: Marking its 75th
year in business in Virginia, Anthem Blue Cross and Blue Shield "is facing perhaps the biggest challenge in its history with the implementation of the national health care overhaul plan" and the company's "role in how the reform will be implemented in Virginia will be significant." C. Burke King, president of Anthem Blue Cross and Blue Shield in Virginia, "said the company's millions of individual and business customers in the state should be prepared for pricing changes, but that the company also is working to provide incentives to individuals, businesses and health-care providers to reduce costs." Jill Hanken, staff attorney with the Virginia Poverty Law Center said the company is "in a position to be the leader for other companies in Virginia. … First, to make sure that the new insurance reforms that are already in place are properly applied to their customers, and second, to see that the implementation we are expecting over the next few years happens very smoothly with consumers in mind" (Blackwell, 11/8).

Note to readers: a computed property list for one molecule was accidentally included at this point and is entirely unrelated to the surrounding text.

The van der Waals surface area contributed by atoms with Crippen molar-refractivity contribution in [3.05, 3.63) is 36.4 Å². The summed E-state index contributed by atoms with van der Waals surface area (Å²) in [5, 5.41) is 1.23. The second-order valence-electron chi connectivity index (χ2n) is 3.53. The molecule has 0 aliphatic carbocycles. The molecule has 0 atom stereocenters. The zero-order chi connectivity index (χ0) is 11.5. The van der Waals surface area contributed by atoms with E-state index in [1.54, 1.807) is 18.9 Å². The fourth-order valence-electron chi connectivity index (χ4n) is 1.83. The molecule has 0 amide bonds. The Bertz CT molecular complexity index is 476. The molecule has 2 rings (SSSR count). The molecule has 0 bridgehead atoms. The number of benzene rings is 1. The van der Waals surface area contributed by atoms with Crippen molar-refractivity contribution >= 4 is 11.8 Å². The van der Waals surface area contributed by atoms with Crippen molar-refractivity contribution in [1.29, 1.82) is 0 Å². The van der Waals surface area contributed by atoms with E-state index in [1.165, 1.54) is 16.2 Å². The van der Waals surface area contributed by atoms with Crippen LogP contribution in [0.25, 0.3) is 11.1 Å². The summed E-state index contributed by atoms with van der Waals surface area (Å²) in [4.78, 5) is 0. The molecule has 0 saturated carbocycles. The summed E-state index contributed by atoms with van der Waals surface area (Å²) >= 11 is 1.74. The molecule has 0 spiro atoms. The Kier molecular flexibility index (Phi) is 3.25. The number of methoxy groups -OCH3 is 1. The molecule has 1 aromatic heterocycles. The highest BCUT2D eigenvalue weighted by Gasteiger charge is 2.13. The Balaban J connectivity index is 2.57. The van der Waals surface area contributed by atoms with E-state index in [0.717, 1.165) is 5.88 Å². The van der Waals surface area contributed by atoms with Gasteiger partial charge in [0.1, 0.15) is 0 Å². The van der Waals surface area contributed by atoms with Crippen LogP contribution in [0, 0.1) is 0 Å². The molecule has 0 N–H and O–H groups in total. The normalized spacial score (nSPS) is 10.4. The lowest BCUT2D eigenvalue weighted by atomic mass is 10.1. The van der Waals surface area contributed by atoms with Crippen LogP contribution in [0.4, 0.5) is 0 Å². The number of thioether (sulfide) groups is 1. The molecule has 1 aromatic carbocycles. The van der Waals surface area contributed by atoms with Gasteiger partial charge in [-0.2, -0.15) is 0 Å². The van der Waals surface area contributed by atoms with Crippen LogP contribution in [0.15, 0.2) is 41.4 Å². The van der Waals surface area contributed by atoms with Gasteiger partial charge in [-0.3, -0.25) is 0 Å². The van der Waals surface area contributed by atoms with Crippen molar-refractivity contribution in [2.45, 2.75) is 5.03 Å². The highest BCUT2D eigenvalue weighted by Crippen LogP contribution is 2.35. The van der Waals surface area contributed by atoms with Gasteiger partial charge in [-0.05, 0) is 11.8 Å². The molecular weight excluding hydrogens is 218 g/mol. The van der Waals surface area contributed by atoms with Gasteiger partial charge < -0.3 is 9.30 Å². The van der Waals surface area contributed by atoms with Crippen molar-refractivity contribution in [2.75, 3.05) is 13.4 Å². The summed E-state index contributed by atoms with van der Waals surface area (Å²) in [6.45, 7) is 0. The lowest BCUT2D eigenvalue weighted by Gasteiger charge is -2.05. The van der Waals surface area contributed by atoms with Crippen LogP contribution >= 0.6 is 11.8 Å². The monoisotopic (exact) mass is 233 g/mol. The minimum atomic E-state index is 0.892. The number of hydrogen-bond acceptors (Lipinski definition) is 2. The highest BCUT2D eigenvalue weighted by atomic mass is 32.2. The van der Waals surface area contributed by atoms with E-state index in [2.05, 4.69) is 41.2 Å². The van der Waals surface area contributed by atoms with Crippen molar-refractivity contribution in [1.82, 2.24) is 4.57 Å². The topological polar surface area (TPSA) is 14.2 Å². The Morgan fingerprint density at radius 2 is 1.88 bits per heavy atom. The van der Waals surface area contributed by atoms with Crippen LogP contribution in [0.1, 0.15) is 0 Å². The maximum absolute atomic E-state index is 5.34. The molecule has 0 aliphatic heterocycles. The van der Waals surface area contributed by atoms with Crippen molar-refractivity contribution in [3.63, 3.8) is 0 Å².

American Medical News: A report by insurer Cigna "found that compared with members of other plans, people enrolled in consumer-directed plans were more likely to make key positive health spending choices: avoiding costly and unnecessary emergency department visits, switching to generic drugs and learning about their health conditions." However a separate study released by the UCLA Center for Health Policy Research "found that some people enrolled in high-deductible health plans — particularly those who don't have a health savings account attached or money put aside in one — delayed necessary health care, echoing earlier research that found when people in consumer-directed health plans are under financial pressure, they cut back on needed care along with unnecessary care" (Berry, 11/8).